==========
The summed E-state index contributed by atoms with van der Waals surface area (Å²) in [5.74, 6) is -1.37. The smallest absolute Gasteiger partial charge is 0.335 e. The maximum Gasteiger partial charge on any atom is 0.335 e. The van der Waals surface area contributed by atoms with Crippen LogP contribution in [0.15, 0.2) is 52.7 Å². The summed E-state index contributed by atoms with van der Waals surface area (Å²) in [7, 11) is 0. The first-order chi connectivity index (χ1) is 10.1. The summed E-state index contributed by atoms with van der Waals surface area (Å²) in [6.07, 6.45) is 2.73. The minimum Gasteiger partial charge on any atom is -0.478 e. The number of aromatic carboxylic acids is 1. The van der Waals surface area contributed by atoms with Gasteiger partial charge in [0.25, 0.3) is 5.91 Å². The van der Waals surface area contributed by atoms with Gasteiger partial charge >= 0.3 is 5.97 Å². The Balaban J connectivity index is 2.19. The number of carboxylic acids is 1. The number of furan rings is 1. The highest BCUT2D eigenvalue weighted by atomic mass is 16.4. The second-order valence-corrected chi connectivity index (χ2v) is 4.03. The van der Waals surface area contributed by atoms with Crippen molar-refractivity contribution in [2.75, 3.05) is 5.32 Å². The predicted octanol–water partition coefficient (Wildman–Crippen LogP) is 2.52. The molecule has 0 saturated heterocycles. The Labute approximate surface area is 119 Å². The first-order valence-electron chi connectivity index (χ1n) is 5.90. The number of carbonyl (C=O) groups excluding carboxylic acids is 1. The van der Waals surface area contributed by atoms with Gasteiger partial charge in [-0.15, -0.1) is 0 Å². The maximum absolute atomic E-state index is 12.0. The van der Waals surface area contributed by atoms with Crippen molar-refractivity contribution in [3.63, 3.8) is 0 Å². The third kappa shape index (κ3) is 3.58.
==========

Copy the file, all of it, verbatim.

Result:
The summed E-state index contributed by atoms with van der Waals surface area (Å²) in [5.74, 6) is -1.37. The smallest absolute Gasteiger partial charge is 0.335 e. The maximum Gasteiger partial charge on any atom is 0.335 e. The van der Waals surface area contributed by atoms with Crippen LogP contribution in [0.15, 0.2) is 52.7 Å². The summed E-state index contributed by atoms with van der Waals surface area (Å²) in [7, 11) is 0. The first-order chi connectivity index (χ1) is 10.1. The summed E-state index contributed by atoms with van der Waals surface area (Å²) in [6.07, 6.45) is 2.73. The minimum Gasteiger partial charge on any atom is -0.478 e. The number of aromatic carboxylic acids is 1. The van der Waals surface area contributed by atoms with Gasteiger partial charge in [0.25, 0.3) is 5.91 Å². The van der Waals surface area contributed by atoms with Gasteiger partial charge >= 0.3 is 5.97 Å². The Balaban J connectivity index is 2.19. The number of carboxylic acids is 1. The number of furan rings is 1. The highest BCUT2D eigenvalue weighted by atomic mass is 16.4. The second-order valence-corrected chi connectivity index (χ2v) is 4.03. The van der Waals surface area contributed by atoms with Crippen molar-refractivity contribution in [2.75, 3.05) is 5.32 Å². The predicted octanol–water partition coefficient (Wildman–Crippen LogP) is 2.52. The molecule has 0 saturated heterocycles. The Labute approximate surface area is 119 Å². The first-order valence-electron chi connectivity index (χ1n) is 5.90. The number of carbonyl (C=O) groups excluding carboxylic acids is 1. The van der Waals surface area contributed by atoms with Gasteiger partial charge in [-0.15, -0.1) is 0 Å². The maximum absolute atomic E-state index is 12.0. The van der Waals surface area contributed by atoms with Crippen molar-refractivity contribution in [3.63, 3.8) is 0 Å². The third kappa shape index (κ3) is 3.58.